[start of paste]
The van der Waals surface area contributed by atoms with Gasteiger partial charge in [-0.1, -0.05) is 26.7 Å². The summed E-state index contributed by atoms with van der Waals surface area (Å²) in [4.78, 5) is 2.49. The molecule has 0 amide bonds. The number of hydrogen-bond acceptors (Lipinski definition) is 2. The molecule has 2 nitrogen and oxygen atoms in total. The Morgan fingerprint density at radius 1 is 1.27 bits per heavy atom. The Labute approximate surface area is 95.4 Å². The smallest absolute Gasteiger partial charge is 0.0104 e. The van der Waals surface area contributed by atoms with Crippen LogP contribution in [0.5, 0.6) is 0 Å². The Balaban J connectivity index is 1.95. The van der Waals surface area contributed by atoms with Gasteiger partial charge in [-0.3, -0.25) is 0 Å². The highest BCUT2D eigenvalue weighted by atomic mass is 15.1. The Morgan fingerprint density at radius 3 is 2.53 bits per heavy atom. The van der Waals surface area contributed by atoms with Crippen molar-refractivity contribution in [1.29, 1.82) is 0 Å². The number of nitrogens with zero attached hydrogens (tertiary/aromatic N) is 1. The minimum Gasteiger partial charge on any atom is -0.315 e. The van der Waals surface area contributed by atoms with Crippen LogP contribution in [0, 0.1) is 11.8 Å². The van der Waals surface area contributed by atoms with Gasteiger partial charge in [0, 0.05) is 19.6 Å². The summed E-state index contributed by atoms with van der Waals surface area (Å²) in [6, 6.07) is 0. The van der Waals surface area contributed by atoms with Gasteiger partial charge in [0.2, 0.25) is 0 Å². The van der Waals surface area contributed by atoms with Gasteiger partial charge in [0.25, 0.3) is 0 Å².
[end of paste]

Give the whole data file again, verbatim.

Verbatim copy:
The van der Waals surface area contributed by atoms with Gasteiger partial charge in [-0.1, -0.05) is 26.7 Å². The summed E-state index contributed by atoms with van der Waals surface area (Å²) in [4.78, 5) is 2.49. The molecule has 0 amide bonds. The number of hydrogen-bond acceptors (Lipinski definition) is 2. The molecule has 2 nitrogen and oxygen atoms in total. The Morgan fingerprint density at radius 1 is 1.27 bits per heavy atom. The Labute approximate surface area is 95.4 Å². The smallest absolute Gasteiger partial charge is 0.0104 e. The van der Waals surface area contributed by atoms with Crippen LogP contribution in [0.5, 0.6) is 0 Å². The Balaban J connectivity index is 1.95. The van der Waals surface area contributed by atoms with Gasteiger partial charge in [-0.3, -0.25) is 0 Å². The highest BCUT2D eigenvalue weighted by atomic mass is 15.1. The Morgan fingerprint density at radius 3 is 2.53 bits per heavy atom. The van der Waals surface area contributed by atoms with Crippen molar-refractivity contribution in [1.29, 1.82) is 0 Å². The number of nitrogens with zero attached hydrogens (tertiary/aromatic N) is 1. The minimum Gasteiger partial charge on any atom is -0.315 e. The van der Waals surface area contributed by atoms with Crippen LogP contribution in [0, 0.1) is 11.8 Å². The van der Waals surface area contributed by atoms with Gasteiger partial charge in [0, 0.05) is 19.6 Å². The summed E-state index contributed by atoms with van der Waals surface area (Å²) in [6, 6.07) is 0. The van der Waals surface area contributed by atoms with Gasteiger partial charge in [0.2, 0.25) is 0 Å². The van der Waals surface area contributed by atoms with Gasteiger partial charge in [0.25, 0.3) is 0 Å².